Prime Minister Justin Trudeau backs commercialization of stem cell research by U of T and partners
Researchers are “pushing the frontiers of science and innovation,” Trudeau says, but “we must do more to prevent diseases.”
Regenerative medicine is the way of the future for Canadian health care, Prime Minister Justin Trudeau says, and two new initiatives are helping strengthen the commitment of U of T and its partners to stem cell research and manufacturing.
Trudeau announced at the MaRS Discovery District on Jan. 13 that the federal government will give a $20 million grant to the Centre for Commercialization of Regenerative Medicine (CCRM) to establish and operate a new Centre for Advanced Therapeutic Cell Technologies.
At the same time, Vivek Goel, vice-president, research and innovation at U of T, announced that Professor Peter Zandstra, chief scientific officer for the CCRM, has become the inaugural director of Medicine by Design.
The CCRM is the commercialization partner of Medicine by Design, a program created last year through a $114 million grant from the federal government.
Read more about Medicine by Design
Trudeau toured two CCRM labs at the Banting Institute with Zandstra, U of T President Meric Gertler and Michael May, the president and CEO of CCRM, along with Navdeep Bains, Minister of Innovation, Science and Economic Development, and Chrystia Freeland, Minister of International Trade and MP for University-Rosedale. The group then moved across College St. to MaRS, which will become the new home of the CCRM later this year.
The Prime Minister said he has “great respect” for scientists involved in stem cell research, not only because of what they are doing for the health of Canadians but how “they are pushing the frontiers of science and innovation.”
The bottom line, he said, is that “we must do more to prevent diseases” and the collaboration between public institutions like U of T and its partner hospitals, the private sector and government is crucial in “accelerating the development” of stem cell manufacturing technologies.
GE Healthcare is also committing $20 million to the new centre. Kieran Murphy, CEO of GE Healthcare’s life sciences business, said in a news release that “it is increasingly clear that cell therapies and regenerative medicine will transform health care globally, but successful industrialization is now crucial to widespread adoption.
“This new centre,” Murphy said, “will enable us to work with cell therapy companies to push beyond existing technical limits and problem-solve. Toronto’s concentrated and collaborative clinical infrastructure, combined with the strong guidance of the internationally-renowned CCRM, make it an ideal location for the centre.”
It is expected that the global market for cell-based therapies will surpass $20 billion U.S. by 2025. The main targets for cell-based therapies are cancer, heart disease, neurodegenerative diseases, musculoskeletal disorder and autoimmune diseases.
Trudeau noted that the new centre will be the first in the world to use a collaborative approach between research institutions and industry to solve cell therapy manufacturing challenges. He said the centre will create jobs, strengthen Canada’s knowledge economy and position Ontario as a global hub for the cell therapy industry.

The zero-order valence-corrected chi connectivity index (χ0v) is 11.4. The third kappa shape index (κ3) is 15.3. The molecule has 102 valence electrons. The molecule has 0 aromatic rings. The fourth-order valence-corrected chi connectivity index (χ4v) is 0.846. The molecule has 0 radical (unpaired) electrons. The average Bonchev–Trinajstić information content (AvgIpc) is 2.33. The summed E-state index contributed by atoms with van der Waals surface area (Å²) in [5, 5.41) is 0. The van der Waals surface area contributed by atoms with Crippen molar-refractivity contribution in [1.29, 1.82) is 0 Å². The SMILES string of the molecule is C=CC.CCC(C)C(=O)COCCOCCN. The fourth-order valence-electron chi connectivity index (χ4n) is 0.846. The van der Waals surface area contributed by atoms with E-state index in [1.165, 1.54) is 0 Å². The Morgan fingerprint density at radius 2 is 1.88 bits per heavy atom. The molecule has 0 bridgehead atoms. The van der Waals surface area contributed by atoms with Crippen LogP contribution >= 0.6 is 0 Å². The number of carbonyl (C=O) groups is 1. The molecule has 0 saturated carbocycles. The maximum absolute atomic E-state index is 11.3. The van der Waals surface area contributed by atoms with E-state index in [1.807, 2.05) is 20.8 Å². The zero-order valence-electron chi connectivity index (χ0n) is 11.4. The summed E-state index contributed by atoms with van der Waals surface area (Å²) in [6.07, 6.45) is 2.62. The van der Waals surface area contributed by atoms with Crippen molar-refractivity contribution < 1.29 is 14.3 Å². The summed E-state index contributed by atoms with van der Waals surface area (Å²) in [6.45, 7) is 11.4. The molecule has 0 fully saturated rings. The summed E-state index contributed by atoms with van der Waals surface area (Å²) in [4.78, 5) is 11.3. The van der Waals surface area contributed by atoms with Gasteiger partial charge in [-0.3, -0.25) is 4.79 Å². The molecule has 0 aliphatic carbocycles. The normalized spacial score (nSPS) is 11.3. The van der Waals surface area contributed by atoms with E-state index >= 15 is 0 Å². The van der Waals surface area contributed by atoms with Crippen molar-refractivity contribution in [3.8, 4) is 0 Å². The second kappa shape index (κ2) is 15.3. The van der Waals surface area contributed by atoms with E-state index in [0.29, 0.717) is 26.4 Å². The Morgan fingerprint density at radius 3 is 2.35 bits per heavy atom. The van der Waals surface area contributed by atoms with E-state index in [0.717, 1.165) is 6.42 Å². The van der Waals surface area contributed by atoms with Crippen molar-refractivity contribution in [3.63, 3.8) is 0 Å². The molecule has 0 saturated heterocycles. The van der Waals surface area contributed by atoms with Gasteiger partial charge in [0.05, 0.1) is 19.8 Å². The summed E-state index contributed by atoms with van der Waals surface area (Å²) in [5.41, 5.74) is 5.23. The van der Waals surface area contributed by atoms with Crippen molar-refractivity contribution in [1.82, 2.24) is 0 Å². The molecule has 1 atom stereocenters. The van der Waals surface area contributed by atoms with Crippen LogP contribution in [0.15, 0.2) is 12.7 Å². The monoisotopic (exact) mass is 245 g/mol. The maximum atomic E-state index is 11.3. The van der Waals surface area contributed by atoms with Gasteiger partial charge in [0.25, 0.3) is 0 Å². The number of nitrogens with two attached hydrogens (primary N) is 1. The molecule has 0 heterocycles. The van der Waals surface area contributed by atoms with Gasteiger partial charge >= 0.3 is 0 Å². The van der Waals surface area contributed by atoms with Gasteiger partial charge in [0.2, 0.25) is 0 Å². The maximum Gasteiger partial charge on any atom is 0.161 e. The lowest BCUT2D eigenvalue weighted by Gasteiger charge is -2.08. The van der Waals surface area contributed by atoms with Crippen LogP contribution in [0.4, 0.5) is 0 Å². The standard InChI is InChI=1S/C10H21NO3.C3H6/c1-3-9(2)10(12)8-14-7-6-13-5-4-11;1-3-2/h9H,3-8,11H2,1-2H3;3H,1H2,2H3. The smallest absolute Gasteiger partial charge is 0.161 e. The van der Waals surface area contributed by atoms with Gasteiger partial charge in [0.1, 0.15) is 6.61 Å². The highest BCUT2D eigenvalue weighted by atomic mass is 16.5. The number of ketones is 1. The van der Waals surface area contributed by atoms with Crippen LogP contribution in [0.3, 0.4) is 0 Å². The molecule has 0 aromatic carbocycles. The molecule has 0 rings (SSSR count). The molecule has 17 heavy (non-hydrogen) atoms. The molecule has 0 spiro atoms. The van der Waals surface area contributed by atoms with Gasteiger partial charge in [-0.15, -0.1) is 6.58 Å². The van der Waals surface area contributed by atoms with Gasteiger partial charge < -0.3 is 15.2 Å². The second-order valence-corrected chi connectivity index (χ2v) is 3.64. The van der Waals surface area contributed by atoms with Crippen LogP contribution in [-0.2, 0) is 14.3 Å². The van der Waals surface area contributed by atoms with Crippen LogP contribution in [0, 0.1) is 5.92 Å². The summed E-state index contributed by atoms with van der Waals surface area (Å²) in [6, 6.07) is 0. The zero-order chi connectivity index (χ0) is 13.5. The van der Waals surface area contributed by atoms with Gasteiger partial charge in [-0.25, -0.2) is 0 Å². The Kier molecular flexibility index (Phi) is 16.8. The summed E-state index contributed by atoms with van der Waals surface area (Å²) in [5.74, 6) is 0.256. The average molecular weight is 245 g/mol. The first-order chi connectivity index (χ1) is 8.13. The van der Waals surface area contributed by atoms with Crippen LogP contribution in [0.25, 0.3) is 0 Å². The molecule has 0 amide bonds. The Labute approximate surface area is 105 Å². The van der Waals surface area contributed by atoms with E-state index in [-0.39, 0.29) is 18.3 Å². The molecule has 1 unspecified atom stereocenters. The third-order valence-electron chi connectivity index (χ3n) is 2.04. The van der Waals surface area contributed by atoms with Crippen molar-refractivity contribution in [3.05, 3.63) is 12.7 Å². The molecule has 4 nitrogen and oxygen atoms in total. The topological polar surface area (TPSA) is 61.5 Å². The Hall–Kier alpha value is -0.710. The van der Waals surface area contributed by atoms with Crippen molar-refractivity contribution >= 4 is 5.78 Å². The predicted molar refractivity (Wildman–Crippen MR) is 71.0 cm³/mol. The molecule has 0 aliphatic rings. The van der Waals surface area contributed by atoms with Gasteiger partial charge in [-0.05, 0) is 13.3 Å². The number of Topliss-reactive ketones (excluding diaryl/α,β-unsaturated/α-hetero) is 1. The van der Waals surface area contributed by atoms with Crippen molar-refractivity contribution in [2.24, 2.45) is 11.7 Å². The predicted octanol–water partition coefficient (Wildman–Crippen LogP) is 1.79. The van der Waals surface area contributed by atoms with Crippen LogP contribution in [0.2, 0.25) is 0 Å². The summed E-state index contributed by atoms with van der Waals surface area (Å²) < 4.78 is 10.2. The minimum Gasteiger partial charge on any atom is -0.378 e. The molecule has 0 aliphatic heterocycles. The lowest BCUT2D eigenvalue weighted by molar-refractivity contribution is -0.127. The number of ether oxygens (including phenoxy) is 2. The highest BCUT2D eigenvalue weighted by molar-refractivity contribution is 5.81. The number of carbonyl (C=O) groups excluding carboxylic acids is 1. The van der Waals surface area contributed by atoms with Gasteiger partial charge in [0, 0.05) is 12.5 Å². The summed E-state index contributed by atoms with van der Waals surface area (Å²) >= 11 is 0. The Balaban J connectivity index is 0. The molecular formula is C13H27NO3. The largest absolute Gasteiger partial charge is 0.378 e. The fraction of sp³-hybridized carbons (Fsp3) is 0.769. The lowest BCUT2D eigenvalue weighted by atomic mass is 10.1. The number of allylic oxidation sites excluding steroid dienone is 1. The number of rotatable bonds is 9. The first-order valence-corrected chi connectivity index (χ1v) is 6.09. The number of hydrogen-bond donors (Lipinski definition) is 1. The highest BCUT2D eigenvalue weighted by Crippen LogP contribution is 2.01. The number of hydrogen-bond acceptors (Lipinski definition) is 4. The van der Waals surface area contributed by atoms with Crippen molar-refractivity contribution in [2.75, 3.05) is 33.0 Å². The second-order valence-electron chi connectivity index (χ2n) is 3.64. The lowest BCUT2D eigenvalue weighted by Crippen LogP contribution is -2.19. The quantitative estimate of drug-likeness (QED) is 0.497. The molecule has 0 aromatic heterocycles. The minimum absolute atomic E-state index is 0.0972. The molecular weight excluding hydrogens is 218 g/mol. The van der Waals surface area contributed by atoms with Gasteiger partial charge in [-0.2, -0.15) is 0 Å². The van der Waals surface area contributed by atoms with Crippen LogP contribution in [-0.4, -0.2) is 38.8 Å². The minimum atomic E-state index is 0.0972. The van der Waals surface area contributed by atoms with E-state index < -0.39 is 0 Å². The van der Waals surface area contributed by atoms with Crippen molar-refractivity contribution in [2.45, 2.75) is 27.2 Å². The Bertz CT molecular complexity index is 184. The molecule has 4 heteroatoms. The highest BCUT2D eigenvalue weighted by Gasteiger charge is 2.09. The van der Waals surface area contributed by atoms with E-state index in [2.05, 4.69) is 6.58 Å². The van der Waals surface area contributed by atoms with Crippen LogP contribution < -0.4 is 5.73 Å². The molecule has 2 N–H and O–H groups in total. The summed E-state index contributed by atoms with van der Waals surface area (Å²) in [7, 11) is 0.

“Regenerative medicine is the future,” Trudeau said. “Not only is it the future, it's a branch of medicine that Canada and the province of Ontario are actually quite good at.”
Zandstra is a professor in the U of T Institute of Biomaterials & Biomedical Engineering, holds the Canada Research Chair in Stem Cell Bioengineering, and is a principal investigator at the Donnelly Centre for Cellular and Biomolecular Research. He told U of T News he is thrilled to be the executive director of Medicine by Design. “But the big news today is the funding of the new centre. We are very thankful” for the government’s commitment.
Cristina Amon, dean of the Faculty of Applied Science & Engineering, said Zandstra’s “collaborative efforts with partner hospitals and his leadership in regenerative medicine is an outstanding example of how U of T engineers are addressing some of the world’s most pressing health challenges.”
The mandate of Medicine by Design is to undertake transformative research and clinical translation in regenerative medicine, enhance capability in synthetic biology and computational biology and foster translation, commercialization and clinical impacts.
It was formed as a result of the University of Toronto’s success in the Canada First Research Excellence Fund (CFREF). The $114 million will be spread over seven years, and will allow U of T and its partners to build on years of support for U of T’s regenerative medicine researchers from federal granting councils, the Canada Foundation for Innovation and support from the Canada Research Chairs and Canada Excellence Research Chairs programs.
Zandstra will lead and provide over-all scientific direction to the Medicine by Design initiative. May, CEO of the CCRM, said the new centre is a “significant milestone” in the fight to find cures for diseases and to create companies that will bring those cures to the marketplace.
And he reminded everyone that the incredible advances in stem cell therapy and its application “trace back to the discovery of stem cells 65 years ago” by U of T scientists James Till and Ernest McCulloch.